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Posted January 26, 2011 | Leave a comment
Woodstock eatery brings traditional deli fare to area
By Josette Keeloremail@example.com
WOODSTOCK-Chris Circolo is serving up some Big Apple style in his Woodstock deli, and he hopes customers will taste the difference.
New York Deli opened in early November, but already it attracts people either looking for what they remember of New York fare or who simply long for something unique.
Donna Calabrese, of Edinburg, stopped by two weeks ago, curious about the deli's claims.
Well, no, he isn't. His passion for New York food comes from his childhood in Trenton, N.J., but, for all he knows of the city's cuisine, he might as well be from New York.
"That's why we came back this way," she said.
Judging by Calabrese's first impressions, and her return to the deli a week later to try some more items on the menu, Circolo is off to a good start.
"The pizza was awesome," she told him.
Circolo, 48, has long dreamed of opening a deli, and he turned his childhood passion into a career when he attended the Culinary Institute of America in Hyde Park, N.Y.
"I've been cooking with a license and a degree for 23 years," he said, but he was cooking long before that, having forged his future with food from his Italian family.
"I worked in my first deli at 9," he said. He washed dishes, but every now and then he was allowed to clean the meat slicer.
"I've always wanted to open a deli, and I had an opportunity here," he said. "Figured I'd give it a try, since there aren't any other delis. ... Not like this."
Besides a full menu of sandwiches and salads, he also serves pizza, mainly because the restaurant that had the space before him was a pizza place. The ovens were already there, so he uses them, and in them he makes real New York-style pizza.
Still his main interest is in the deli meat and homemade sides.
"I really want people to know it's a deli, it's not a pizza shop," he said.
His enjoyment of making food for others stems from his family's traditions.
"As a boy, Italian family, when guests came over to the house, we fed them. That's what we did," he said.
"I always liked cooking, and this is what I like to do," he said.
"I'm back here. I'm a good mother, for my business," he said. "The worst possible thing they [customers] could tell me is 'That was OK.'"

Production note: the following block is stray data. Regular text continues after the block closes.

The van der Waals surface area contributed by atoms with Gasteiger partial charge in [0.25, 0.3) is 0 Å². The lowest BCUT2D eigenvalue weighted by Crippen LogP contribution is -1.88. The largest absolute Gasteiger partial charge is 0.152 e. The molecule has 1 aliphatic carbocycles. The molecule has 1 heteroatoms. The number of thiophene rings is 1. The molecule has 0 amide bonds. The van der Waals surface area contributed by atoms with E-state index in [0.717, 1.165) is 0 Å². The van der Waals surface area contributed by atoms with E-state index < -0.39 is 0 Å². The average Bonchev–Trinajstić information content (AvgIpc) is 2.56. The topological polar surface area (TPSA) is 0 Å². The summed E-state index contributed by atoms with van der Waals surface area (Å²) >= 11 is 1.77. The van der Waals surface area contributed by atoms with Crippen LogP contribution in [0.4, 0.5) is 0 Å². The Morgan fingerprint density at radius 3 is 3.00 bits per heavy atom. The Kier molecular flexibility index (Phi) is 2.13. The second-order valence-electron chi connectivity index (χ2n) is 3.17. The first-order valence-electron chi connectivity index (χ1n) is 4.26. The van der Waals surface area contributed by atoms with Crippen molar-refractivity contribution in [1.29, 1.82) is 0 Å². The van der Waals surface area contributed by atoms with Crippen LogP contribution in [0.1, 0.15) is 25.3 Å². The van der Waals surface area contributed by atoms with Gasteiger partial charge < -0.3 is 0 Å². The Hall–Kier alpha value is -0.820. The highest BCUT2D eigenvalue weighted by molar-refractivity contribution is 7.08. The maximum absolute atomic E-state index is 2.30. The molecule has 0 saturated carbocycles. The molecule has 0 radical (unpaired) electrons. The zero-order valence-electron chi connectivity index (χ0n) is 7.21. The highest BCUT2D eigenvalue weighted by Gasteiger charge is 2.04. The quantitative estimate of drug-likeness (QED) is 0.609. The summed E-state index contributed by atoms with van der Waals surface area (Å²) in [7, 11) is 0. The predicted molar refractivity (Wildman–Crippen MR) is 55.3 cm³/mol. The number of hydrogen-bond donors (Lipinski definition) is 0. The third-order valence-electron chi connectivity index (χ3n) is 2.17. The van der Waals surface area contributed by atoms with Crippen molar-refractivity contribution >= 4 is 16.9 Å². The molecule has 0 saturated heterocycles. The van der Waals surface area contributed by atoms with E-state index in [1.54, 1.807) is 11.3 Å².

Instead he wants them to tell him the food is awesome, and he watches them to witness that moment of realization cross their faces when they discover that the food is better than they expected.
"Nothing gives me more pleasure than to see the look on someone's face when they eat something I make," he said. "I take the extra time, 'cause I can't wait, the anticipation is killing me."
Traditional menu items customers will recognize are pastrami and corned beef -- the same as they'll find at Yankee Stadium, Circolo said -- and sausage with sweet pork fennel. The Jersey Pork Roll comes on bread he buys in Trenton.
And the New York Cheese Steak Hoagie? According to the menu, "You got to try it once!"
"The menu is small but it gives me a lot of quality control," he said. He makes most of the food himself, such as the fruit salad, the mushroom olive salad, the macaroni salad and the cole slaw.
The chicken salad is his famous secret recipe, the menu assures readers, and "is sure to amaze."
"All my soups are homemade. I don't do anything but homemade," he said, and on a recent weekday afternoon the options were Italian Chicken Noodle Soup, with a hint of cheese, and Italian Wedding Soup, with traditional tiny meatballs.
"All the salads I make, all of them," he said. "I sell salads and lunch meat by the pound."
Options for deli meats are boiled ham, bologna, capicolla, Genoa salami, roast beef, turkey, corned beef, imported capicolla, imported proscuitto, pastrami, pepperoni and pepper ham.
"All of our breads are thick breads," he said. "They're also New York breads."
Every day from 3 p.m. until close, everything, from drinks to food, is "buy two get one free," he said.
New York Deli also does delivery and, in the near future, will offer a dinner menu, which could offer almost anything, from stuffed shells to steak.
The restaurant is open Monday through Saturday from 11 a.m. to 9 p.m.
One of Circolo's favorite parts of running the deli is the down-to-earth atmosphere.
"The place oozes who I am through the food," he said. "You're not gonna forget me, if I get to talking to you."
His passion is for food, but he also loves talking with his customers, and he prides himself on his service.
"You're not a number," he said, and he believes that customers will notice the difference.
"I just want people to know that we're here for them and we take them seriously," he said. "If you make someone's stomach happy, they'll remember you."
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